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January 1 is New Year’s Day, and it is also the opening of the H-2B filing season for employers seeking to sponsor H-2B workers on April 1, 2024, or later. Due to a steady labor shortage for essential workers, there has been exponential growth in the use of the H-2B visa. The H-2B program allows United States employers to sponsor work visas for temporary non-agricultural workers. There is no educational degree requirement or minimum experience required for the H-2B visa.

Why is there an H-2B Lottery?

As the number of H-2B applications being filed usually exceeds the available number of visas each fiscal year, the Department of Labor (DOL) implemented a processing system, commonly referred to as the “H-2B Lottery.” Employers seeking foreign labor to meet their temporary labor needs must ensure they timely file H-2B petitions to make it into the lottery.

There are only 66,000 H-2B visas available each fiscal year. United States Citizenship and Immigration Service (USCIS) releases these visas in two waves: 33,000 visas are issued on October 1 for the first half of the fiscal year, and 33,000 visas are issued on April 1 for the second half of the fiscal year. Over the past several years, the visas have consistently been claimed within the first available date of filing, due to the high demand for these visas. As a result, the DOL has established a lottery system for the H-2B applications.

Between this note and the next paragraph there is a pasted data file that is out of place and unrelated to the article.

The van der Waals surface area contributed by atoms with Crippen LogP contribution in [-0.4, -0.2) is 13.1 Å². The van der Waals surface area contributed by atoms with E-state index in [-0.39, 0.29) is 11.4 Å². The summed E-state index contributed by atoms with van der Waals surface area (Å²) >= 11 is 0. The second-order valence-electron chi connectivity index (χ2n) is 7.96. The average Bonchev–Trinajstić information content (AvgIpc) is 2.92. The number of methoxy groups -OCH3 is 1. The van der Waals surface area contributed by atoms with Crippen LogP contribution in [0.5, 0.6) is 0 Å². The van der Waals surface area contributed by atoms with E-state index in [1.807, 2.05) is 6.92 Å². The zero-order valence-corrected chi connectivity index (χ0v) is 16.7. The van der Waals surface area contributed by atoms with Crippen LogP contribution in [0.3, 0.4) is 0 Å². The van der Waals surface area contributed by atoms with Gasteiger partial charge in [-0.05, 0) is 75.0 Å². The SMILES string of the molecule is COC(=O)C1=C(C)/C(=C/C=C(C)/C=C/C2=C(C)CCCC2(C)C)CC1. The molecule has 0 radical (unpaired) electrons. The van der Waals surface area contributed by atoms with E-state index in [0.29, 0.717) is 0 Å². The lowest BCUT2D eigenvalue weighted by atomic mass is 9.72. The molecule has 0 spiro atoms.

Therefore, it is important to begin the H-2B process early to be ready for filing between January 1-3 (this coming year, it will be January 2-4 because of leap day) for employers seeking to employ H-2B workers with an employment start date in the second half of the fiscal year.

Due to this high demand, the USCIS and DOL have also issued supplemental visas over the past several years. Most recently, in fiscal year 2023, the USCIS and DOL added 64,716 supplemental visas: 20,000 visas for nationals of El Salvador, Guatemala, Honduras and Haiti; 18,216 available for returning workers in the first half of the fiscal year, beginning on October 1; 16,500 available for returning workers in the second half of the fiscal year, beginning on April 1; and 10,000 available for returning workers in the late second half of the fiscal year, beginning on May 15, 2023. “Returning workers” are any foreign nationals who received an H-2B visa or were otherwise granted H-2B status during one of the last three fiscal years.

A significant advantage of the H-2B visa is that it does not require a minimum educational requirement. Unlike other visa types (most notably the H-1B and TN visas), the H-2B visa does not require that the foreign nationals have a certain level of education. Therefore, any worker can be sponsored who meets the requirements of the position under the H-2B program.

Is Your Need Temporary?